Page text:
Although lots of people helped build the conduit, Hobson made sure it would run for years by providing plenty of money to the Hobson Conduit Trust to maintain its upkeep.

The fountain that was originally found at the end of the conduit in Market Square was made of stone and had special carvings.  The pieces are in the courtyard at The Cambridge Museum here.

The rebuilt conduit with a plaque with writing praising Thomas Hobson can now be seen at the junction of Lensfield Road and Trumpington Road, where it was moved in 1855. You can also see statues from the original fountain (which was also known as the Conduit Head and Hobson’s House) in the courtyard of the Museum of Cambridge.


The Spinning House

On St Andrew’s Street, diagonally opposite the pathway into Parker’s Piece,  once stood a building where no Cambridge woman would have wanted to end up – the Spinning House. It was founded in the 17th century by Thomas Hobson and came to be known as ‘Hobson’s Workhouse’. Workhouses were once commonplace in Britain, establishments designed to house people too poor to afford food or housing. Hobson’s Workhouse was a place where the poor, both men and women, were put to work spinning wool, giving it its more common name of ‘the Spinning House’. Hobson hoped it would allow the university and town’s poor to learn a trade, leave the Spinning House and escape poverty by earning money for themselves.

However, it soon became an institute specifically for young girls and women, symbolising all that was corrupt with the University, which employed its own men to arrest local girls who were then locked up there in terrible conditions and suffered dreadful treatment. There were a couple of famous cases of women resisting being incarcerated there. The Spinning House continued under similar conditions for more than 250 years before it was finally pulled down in 1901.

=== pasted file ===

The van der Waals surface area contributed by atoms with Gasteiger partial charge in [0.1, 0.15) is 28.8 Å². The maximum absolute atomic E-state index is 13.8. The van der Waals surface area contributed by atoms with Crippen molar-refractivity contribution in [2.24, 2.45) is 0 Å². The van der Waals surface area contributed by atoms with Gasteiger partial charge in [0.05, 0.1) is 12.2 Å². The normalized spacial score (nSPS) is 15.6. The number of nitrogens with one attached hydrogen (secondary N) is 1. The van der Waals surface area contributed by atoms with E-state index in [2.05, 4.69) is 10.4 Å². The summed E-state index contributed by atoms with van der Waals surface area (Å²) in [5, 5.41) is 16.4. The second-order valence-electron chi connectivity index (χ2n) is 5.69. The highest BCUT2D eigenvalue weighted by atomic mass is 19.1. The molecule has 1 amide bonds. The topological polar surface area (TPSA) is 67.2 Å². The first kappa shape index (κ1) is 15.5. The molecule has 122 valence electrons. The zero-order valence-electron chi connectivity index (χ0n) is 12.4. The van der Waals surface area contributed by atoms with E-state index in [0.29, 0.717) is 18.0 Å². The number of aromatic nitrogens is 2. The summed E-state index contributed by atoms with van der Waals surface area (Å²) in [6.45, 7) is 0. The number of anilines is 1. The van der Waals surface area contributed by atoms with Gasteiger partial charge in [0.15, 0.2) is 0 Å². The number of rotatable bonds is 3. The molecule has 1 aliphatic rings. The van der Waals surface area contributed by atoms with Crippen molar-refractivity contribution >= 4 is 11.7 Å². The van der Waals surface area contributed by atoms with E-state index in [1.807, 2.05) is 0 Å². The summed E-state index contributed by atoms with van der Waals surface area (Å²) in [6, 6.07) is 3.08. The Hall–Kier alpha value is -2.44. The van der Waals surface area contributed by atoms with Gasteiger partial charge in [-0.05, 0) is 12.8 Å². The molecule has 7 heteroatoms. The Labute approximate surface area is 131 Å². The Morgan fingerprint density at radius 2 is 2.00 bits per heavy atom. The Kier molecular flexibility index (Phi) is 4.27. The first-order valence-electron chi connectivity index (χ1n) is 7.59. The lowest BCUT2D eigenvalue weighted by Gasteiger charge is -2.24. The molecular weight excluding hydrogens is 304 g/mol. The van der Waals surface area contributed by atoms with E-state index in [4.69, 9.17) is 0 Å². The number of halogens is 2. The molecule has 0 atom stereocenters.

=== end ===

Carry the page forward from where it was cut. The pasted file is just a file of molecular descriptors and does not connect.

Thomas Hobson was born in 1544 and lived, for an impressively long time until 1631 – particularly when you consider that average life expectance in the late 16th century/early 17th century was only 40! Hobson had many jobs. His main jobs was as a courier, organising the carrying of letters on horse back between Cambridge and London.

For this duty he kept about 40 horses for those carrying the messages to use. He kept them at an inn, which he also owned and ran. It was located where St Catherine’s College chapel sits now! He soon realised that he owned more horses than his couriering business needed, so he decided to rent them out to those needing find a horse quickly. His main customers were academics or undergraduates, most of whom lived in London.

Hobson’s business was famous, and unique – he was the first person to run such a business in Britain! Not only did he rent our horses, but he also provided boots, bridles and whips, so that a man could immediately set out on his journey, and offered board to those who had used his horses, but had nowhere to stay in Cambridge.

Hobson quickly realised that customers picked the fastest and strongest horses, which left a few horses tired and overworked, and others unused. Hobson, therefore, devised a new system, in which he placed all his horses in a line, and offered the customer only the horse at the front, a bit like the taxi ranks of today! The choice was “take it, or leave it” – Hobson’s choice!